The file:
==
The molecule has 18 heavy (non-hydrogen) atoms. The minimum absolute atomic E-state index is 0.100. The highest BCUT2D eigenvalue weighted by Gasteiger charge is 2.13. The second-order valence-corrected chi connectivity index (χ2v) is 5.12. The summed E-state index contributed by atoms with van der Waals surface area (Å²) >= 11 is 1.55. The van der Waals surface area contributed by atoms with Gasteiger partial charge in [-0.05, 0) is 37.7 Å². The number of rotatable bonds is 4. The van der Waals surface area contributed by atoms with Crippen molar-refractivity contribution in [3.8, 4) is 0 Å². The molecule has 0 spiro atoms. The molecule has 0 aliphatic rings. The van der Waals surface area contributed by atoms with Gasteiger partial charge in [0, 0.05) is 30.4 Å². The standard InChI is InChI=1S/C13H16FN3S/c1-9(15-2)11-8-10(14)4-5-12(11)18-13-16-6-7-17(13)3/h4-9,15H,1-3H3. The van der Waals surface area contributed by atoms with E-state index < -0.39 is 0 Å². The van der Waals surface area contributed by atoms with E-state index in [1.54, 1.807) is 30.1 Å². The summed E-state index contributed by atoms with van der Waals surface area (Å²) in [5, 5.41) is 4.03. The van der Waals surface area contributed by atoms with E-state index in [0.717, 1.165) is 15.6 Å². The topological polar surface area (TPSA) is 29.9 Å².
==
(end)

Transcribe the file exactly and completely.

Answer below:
The molecule has 18 heavy (non-hydrogen) atoms. The minimum absolute atomic E-state index is 0.100. The highest BCUT2D eigenvalue weighted by Gasteiger charge is 2.13. The second-order valence-corrected chi connectivity index (χ2v) is 5.12. The summed E-state index contributed by atoms with van der Waals surface area (Å²) >= 11 is 1.55. The van der Waals surface area contributed by atoms with Gasteiger partial charge in [-0.05, 0) is 37.7 Å². The number of rotatable bonds is 4. The van der Waals surface area contributed by atoms with Crippen molar-refractivity contribution in [3.8, 4) is 0 Å². The molecule has 0 spiro atoms. The molecule has 0 aliphatic rings. The van der Waals surface area contributed by atoms with Gasteiger partial charge in [0, 0.05) is 30.4 Å². The standard InChI is InChI=1S/C13H16FN3S/c1-9(15-2)11-8-10(14)4-5-12(11)18-13-16-6-7-17(13)3/h4-9,15H,1-3H3. The van der Waals surface area contributed by atoms with E-state index < -0.39 is 0 Å². The van der Waals surface area contributed by atoms with E-state index in [1.54, 1.807) is 30.1 Å². The summed E-state index contributed by atoms with van der Waals surface area (Å²) in [5, 5.41) is 4.03. The van der Waals surface area contributed by atoms with E-state index in [0.717, 1.165) is 15.6 Å². The topological polar surface area (TPSA) is 29.9 Å².